McKenzie says the Country Party in Canberra was in disarray when McEwen arrived. He handled the position as Minister for Agriculture well. One of his achievements is how he worked so closely with Menzies, the Prime Minister from 1949 to 1966. This partnership outlasted both men, but, as the author points out, it helped the Coalition stay in office for 50 out of 75 years since the end of World War Two.

In the chapter “Patriot”, McKenzie highlights some of John McEwen’s characteristics: “For McEwen it was always Australia first”. For example, he got the tariffs on Australian goods lowered when he visited the United Kingdom. His concern about the protection of New Caledonia from a possible Japanese attack was important, but hardly worth eight pages in view of the USA’s victories in the Battle of Midway and the Coral Sea Battle against Japan’s Navy and the victory of Australian troops over Japanese forces in New Guinea.

From his early days McEwen realised the power of the press and he established a close relationship with Rupert Murdoch. Several people, who were interviewed by the author, mentioned McEwen’s great memory, his  diligence and work ethic. He saw the need to have a chain of succession for when he retired from politics. He groomed Doug Anthony, Ian Sinclair, Peter Nixon and Ralph Hunt as possible successors. When McEwen retired, Anthony led the party for 13 years and after that Sinclair led it for a further 5 plus years. This was great vision on McEwen’s part.

Prime Minister Harold Holt drowned in 1967. McKenzie covers the events which followed in great detail. The Liberal Party, because of Holt’s unexpected death, understandably did not have a chain of succession.  McMahon was deputy leader of the party, John Gorton was leader in the Senate and Paul Hasluck was a senior minister. Should McEwen become leader permanently or temporally until the Liberals chose their leader? Should the Liberals choose a leader straight away who could take over as prime minister immediately?

McEwen and McMahon disliked each other intensely. They were different in so many ways and also differed on policy issues. McEwen believed that McMahon constantly leaked cabinet debates and issues. McEwen told the Governor-General, Lord Casey, that if McMahon were to be chosen as prime minister, the Country Party would break away from the Coalition with the Liberal Party. Discussions went on at length.  McKenzie writes that “… these events lay bare McEwen’s ambition and ruthlessness.” While McEwen played a major part in preventing McMahon becoming leader, others also stopped him. Ian Hancock’s book, Ainsley Gotto, points out that Liberal members, such as Allen Fairhall (Minister for Defence) and Dudley Erwin (Chief Whip), delayed a meeting of the Liberal Party until an alternative to McMahon could be found. They were successful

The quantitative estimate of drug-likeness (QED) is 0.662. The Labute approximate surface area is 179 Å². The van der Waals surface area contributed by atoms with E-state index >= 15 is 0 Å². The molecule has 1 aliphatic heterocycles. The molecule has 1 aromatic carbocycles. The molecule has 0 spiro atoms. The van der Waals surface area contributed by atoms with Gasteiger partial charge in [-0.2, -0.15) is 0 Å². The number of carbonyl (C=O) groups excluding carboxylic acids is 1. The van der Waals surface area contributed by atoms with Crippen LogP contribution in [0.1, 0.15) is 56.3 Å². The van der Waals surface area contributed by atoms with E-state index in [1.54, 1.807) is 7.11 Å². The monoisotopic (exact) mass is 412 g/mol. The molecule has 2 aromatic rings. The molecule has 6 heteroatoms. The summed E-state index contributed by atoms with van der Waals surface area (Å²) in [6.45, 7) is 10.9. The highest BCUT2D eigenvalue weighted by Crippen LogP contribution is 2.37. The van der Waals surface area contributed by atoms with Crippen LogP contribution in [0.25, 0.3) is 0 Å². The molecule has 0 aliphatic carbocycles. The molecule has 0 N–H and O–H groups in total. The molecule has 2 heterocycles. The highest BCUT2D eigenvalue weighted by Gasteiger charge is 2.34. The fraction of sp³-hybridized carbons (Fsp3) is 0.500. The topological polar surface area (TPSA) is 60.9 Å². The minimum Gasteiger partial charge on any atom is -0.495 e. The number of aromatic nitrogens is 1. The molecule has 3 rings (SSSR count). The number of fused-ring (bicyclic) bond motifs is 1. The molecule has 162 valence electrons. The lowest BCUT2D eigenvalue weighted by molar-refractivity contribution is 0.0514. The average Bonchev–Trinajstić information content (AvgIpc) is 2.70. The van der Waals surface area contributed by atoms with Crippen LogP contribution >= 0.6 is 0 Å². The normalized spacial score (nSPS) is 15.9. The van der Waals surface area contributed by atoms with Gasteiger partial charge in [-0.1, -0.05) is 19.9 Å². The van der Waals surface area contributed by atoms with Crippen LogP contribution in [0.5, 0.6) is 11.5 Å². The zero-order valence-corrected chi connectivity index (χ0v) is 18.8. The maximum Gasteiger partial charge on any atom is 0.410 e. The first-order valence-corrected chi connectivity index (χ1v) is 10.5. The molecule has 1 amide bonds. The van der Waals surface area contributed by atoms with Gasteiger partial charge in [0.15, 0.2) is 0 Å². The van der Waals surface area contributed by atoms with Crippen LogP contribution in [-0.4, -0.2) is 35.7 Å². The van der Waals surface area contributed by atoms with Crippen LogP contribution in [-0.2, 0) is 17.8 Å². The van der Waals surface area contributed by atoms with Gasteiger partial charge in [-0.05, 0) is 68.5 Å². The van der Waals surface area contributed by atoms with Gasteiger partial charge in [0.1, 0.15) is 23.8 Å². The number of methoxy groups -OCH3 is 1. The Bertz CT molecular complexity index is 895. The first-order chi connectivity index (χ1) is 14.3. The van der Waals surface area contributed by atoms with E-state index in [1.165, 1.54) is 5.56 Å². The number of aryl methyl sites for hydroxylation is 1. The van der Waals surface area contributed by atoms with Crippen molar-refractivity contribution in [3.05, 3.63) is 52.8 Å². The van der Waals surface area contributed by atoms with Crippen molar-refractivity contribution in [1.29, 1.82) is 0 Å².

McEwen was Acting Prime Minister for 23 days until the Liberals chose their leader, John Gorton, who left the Senate, replaced McEwen as prime minister and won Higgins (Holt’s seat) in the House of Representatives.

Possibly McEwen could have stayed longer as PM, but he declined to leave the Country Party and the Liberals wanted a PM who was from their own party. Although he was prime minister for only a few weeks, McEwen met several world leaders including President L.B. Johnson, when they attended Holt’s  memorial service.

It is obvious that the author can find few if any faults in anything McEwen did. In Appendix One, she asks nine former National Party leaders to give their opinions of McEwen. All of them give glowing accounts, although only two worked with him.  The other seven had second-hand knowledge. From what these people write, McEwen appears to have had virtually no faults.  She defends John McEwen against commentators and economists who “have long attempted to minimise McEwen’s legacy as outdated protectionism”. She says they are wrong: “McEwen was a practitioner not a theorist.”

In conclusion, this book is a good account of a man about whom many Australians would know very little. Some readers will want to know of McEwen’s achievements in greater detail. The book will certainly encourage these readers to seek out more information about both McEwen’s strengths and weaknesses.

Paul Henderson is the author of several books on Australian history and politics